Be careful what you wish for. How many times has that proved true? Aesop really knew his stuff. Often, when I see my kids’ playing morph into arguing, I wish they would just grow up already. I mean, as 12 and 10 year olds, they know right from wrong. Right? Wrong. I have what I suppose is a delusional dream that in the middle of a fracas (you love that word, admit it), they’ll put down their arms, hear my guiding voice in their heads, and take one of several mature roads to end the conflict: shake hands and agree to disagree, walk away if they just can’t bear the sight of the other one’s face, or generously let that other one have his way (this time). I said I was delusional. How many adults wouldn’t handle a wiffle ball altercation this well?
Just when I wish they would be wise beyond their years – or anywhere close to their years – I’ll see them do something so ridiculously too old for them that I pine for the days when they couldn’t prevent saliva from dripping down their necks. While G’s kids can gather happily around a showing of Tangled or The Little Mermaid, laughing and singing the soundtrack (with some occasional crying, courtesy of Red), I just snagged Blue watching Animal House, which he told me he’s seen before. Even Dimples, whose whiny- baby shtick can rival any toddler, is generally interested in movies that start at PG-13.
He’s a self-declared boob man, having taught one of his friends and baseball teammates what a rack is. How did this happen? Part of it, I know, is my fault. Years ago, I let them watch The Who’s rock opera Tommy, but I blocked out the nasty parts. I wanted them to hear the timeless voice of Tina Turner’s Acid Queen and watch Eric Clapton jam as he walked down the aisle of a church. This was music…it was history…I wanted it in their veins before the mind-numbing, never-varying Top 40 took hold and kidnapped their impressionable music tastes. Usher-BoB-Bruno Mars-Nicki Minaj…do you ever see yourself risking your kids seeing inappropriate footage of a deaf, dumb and blind summer pinball camp so they can hear Ke$ha’s musical genius?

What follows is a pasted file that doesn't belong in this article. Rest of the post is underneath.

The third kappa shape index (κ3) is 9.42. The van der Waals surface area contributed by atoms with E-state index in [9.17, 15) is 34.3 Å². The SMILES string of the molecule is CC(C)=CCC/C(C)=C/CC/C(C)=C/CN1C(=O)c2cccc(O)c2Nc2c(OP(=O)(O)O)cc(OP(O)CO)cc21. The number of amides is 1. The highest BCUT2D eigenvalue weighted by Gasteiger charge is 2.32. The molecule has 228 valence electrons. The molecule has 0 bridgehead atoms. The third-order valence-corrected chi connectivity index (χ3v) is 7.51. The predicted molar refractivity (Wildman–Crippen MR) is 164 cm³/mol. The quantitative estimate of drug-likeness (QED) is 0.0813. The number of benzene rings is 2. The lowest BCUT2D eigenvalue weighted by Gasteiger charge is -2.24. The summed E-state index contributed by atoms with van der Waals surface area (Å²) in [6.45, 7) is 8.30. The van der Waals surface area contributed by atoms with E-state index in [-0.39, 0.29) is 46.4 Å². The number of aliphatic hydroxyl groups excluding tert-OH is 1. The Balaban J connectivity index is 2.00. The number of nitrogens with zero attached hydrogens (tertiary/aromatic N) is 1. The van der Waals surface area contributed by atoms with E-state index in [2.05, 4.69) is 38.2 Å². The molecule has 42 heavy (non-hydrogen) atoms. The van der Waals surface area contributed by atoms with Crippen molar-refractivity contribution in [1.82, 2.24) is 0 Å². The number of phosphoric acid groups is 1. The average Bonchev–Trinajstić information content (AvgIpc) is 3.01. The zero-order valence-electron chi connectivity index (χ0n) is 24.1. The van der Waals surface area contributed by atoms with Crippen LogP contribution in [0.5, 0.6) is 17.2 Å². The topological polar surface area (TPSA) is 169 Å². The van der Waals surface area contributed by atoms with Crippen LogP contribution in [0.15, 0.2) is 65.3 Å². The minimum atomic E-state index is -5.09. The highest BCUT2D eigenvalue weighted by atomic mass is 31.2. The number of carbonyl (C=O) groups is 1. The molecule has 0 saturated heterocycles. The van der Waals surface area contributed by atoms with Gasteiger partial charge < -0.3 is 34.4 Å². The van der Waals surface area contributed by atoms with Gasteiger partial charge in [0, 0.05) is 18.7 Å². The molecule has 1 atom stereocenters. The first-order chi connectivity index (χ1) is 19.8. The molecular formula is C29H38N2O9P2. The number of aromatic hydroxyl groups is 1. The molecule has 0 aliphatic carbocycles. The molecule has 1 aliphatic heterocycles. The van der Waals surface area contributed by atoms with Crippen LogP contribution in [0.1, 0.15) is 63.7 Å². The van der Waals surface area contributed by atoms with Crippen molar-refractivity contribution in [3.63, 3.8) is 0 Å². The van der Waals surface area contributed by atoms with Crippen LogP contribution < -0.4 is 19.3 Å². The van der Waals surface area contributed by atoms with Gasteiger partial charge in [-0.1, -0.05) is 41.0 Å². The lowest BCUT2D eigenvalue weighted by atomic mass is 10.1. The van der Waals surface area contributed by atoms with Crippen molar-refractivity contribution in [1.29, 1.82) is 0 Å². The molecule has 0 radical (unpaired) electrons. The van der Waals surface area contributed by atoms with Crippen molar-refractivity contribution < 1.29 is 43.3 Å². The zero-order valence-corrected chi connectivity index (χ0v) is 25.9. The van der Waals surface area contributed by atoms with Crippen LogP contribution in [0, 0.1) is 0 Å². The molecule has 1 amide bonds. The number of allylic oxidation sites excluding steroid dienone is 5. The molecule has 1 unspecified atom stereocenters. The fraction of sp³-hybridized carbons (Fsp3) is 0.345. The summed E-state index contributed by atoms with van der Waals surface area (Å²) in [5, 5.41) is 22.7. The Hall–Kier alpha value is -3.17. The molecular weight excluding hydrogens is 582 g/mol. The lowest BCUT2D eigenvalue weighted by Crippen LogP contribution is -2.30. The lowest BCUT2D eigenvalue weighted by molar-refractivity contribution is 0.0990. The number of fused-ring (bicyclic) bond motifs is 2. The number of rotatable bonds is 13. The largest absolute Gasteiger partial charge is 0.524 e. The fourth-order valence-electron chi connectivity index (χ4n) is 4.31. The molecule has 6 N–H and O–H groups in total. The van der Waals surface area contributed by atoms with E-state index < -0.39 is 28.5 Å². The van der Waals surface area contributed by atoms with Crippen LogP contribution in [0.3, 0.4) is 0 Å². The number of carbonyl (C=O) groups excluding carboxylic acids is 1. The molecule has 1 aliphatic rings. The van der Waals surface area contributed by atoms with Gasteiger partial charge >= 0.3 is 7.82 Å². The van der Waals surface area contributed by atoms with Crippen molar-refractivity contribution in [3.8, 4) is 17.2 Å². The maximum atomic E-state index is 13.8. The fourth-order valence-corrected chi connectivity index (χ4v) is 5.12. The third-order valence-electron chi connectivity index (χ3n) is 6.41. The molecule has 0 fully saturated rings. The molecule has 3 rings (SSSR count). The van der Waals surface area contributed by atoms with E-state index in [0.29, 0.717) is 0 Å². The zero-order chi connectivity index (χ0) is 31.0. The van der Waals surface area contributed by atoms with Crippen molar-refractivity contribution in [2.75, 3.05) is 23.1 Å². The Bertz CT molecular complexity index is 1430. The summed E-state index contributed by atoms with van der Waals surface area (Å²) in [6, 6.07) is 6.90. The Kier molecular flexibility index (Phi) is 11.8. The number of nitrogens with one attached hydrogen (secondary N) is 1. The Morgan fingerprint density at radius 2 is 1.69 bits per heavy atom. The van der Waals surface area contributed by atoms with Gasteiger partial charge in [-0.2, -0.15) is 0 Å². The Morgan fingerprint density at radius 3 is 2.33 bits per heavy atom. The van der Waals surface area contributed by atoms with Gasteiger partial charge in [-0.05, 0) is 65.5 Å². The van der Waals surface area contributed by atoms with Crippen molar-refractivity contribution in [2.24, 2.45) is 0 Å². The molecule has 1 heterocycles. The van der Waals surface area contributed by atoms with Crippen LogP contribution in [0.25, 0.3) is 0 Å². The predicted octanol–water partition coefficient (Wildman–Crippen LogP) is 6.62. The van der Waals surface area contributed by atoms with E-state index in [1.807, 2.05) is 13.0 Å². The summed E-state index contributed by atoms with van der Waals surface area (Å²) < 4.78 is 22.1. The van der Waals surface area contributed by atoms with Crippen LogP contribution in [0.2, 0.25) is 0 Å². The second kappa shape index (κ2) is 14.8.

I have, I fear, created a monster…two, in fact. I realize my boys also spend a lot of time with their older cousins, which I’m assuming is where Dimples picked up his weakness for breasts, so maybe it’s not completely my doing. Still, when I see them try to be old so soon, I want it to stop. I want to fly around the Earth like Superman to rewind time. I miss the way they’d get happy and giddy about the smallest thing. Blue walks around relatively expressionless, tired much of the time, sometimes sullen. Every now and then, G or I will hit a nerve with something we say (let’s make homemade pizza) or do (riding Expedition Everest 13 times), and the little boy deep inside him emerges with an endearingly goofy wide smile…eyes that twinkle, teeth you can see. It’s the best.
In fact, I just saw this side of him at a school poetry event. He asked me to say hello to his sixth grade Language Arts teacher, and when we shook hands and made small talk about poetry and Blue making class “interesting” (I’m sure that’s just what he meant), I looked over at Blue and he had busted out that charming, disarming grin. It’s like when you see your colicky baby sound asleep - finally - and you wonder to whom you can pay ridiculous sums of money to have that exactly when you need it. They’re all great when they giggle…Red, Blue, Lashes, Curls and Dimples all occasionally let the goofy out. I guess the moral (Aesop, are you listening?) is act older than you are when you are acting out…otherwise, bring on the silly.
Liz Kingsley lives in Westfield with her girlfriend and their five children. During the day, she teaches Special Education and Basic Skills at a local elementary school, writes poetry and columns about her family, and directs The Writers Studio. At night, she collapses from exhaustion.
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